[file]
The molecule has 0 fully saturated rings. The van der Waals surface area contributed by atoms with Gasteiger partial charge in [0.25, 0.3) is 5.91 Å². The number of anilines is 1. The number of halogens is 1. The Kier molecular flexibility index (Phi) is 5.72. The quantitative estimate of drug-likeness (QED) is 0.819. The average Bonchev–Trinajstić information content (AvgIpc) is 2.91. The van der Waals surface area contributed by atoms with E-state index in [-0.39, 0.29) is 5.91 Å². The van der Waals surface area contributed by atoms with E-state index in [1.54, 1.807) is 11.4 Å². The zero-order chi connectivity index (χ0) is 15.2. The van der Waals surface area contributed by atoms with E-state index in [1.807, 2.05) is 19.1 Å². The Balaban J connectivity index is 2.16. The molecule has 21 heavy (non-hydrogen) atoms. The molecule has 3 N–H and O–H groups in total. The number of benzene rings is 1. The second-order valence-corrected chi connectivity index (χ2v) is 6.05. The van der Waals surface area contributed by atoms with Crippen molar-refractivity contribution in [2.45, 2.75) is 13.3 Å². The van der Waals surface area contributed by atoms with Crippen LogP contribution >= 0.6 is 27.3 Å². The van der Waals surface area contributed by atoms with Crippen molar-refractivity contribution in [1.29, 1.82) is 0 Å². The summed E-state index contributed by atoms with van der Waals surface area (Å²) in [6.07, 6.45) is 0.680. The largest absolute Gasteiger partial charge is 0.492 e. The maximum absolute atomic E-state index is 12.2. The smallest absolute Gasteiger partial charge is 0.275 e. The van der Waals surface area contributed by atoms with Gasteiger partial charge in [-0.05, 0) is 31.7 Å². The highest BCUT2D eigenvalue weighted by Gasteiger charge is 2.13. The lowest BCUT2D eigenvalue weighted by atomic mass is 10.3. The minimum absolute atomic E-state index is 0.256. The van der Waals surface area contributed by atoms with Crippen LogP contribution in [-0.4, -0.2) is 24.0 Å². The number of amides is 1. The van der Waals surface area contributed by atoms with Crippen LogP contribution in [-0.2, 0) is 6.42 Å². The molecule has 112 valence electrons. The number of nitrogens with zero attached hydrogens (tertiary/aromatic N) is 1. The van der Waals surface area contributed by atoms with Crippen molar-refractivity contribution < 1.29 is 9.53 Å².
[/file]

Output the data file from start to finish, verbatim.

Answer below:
The molecule has 0 fully saturated rings. The van der Waals surface area contributed by atoms with Gasteiger partial charge in [0.25, 0.3) is 5.91 Å². The number of anilines is 1. The number of halogens is 1. The Kier molecular flexibility index (Phi) is 5.72. The quantitative estimate of drug-likeness (QED) is 0.819. The average Bonchev–Trinajstić information content (AvgIpc) is 2.91. The van der Waals surface area contributed by atoms with E-state index in [-0.39, 0.29) is 5.91 Å². The van der Waals surface area contributed by atoms with E-state index in [1.54, 1.807) is 11.4 Å². The zero-order chi connectivity index (χ0) is 15.2. The van der Waals surface area contributed by atoms with E-state index in [1.807, 2.05) is 19.1 Å². The Balaban J connectivity index is 2.16. The molecule has 21 heavy (non-hydrogen) atoms. The molecule has 3 N–H and O–H groups in total. The number of benzene rings is 1. The second-order valence-corrected chi connectivity index (χ2v) is 6.05. The van der Waals surface area contributed by atoms with Crippen molar-refractivity contribution in [2.45, 2.75) is 13.3 Å². The van der Waals surface area contributed by atoms with Crippen LogP contribution >= 0.6 is 27.3 Å². The van der Waals surface area contributed by atoms with Crippen molar-refractivity contribution in [1.29, 1.82) is 0 Å². The summed E-state index contributed by atoms with van der Waals surface area (Å²) in [6.07, 6.45) is 0.680. The largest absolute Gasteiger partial charge is 0.492 e. The maximum absolute atomic E-state index is 12.2. The smallest absolute Gasteiger partial charge is 0.275 e. The van der Waals surface area contributed by atoms with Gasteiger partial charge in [-0.05, 0) is 31.7 Å². The highest BCUT2D eigenvalue weighted by Gasteiger charge is 2.13. The lowest BCUT2D eigenvalue weighted by atomic mass is 10.3. The minimum absolute atomic E-state index is 0.256. The van der Waals surface area contributed by atoms with Crippen LogP contribution in [-0.4, -0.2) is 24.0 Å². The number of amides is 1. The van der Waals surface area contributed by atoms with Crippen LogP contribution in [-0.2, 0) is 6.42 Å². The molecule has 112 valence electrons. The number of nitrogens with zero attached hydrogens (tertiary/aromatic N) is 1. The van der Waals surface area contributed by atoms with Crippen molar-refractivity contribution < 1.29 is 9.53 Å².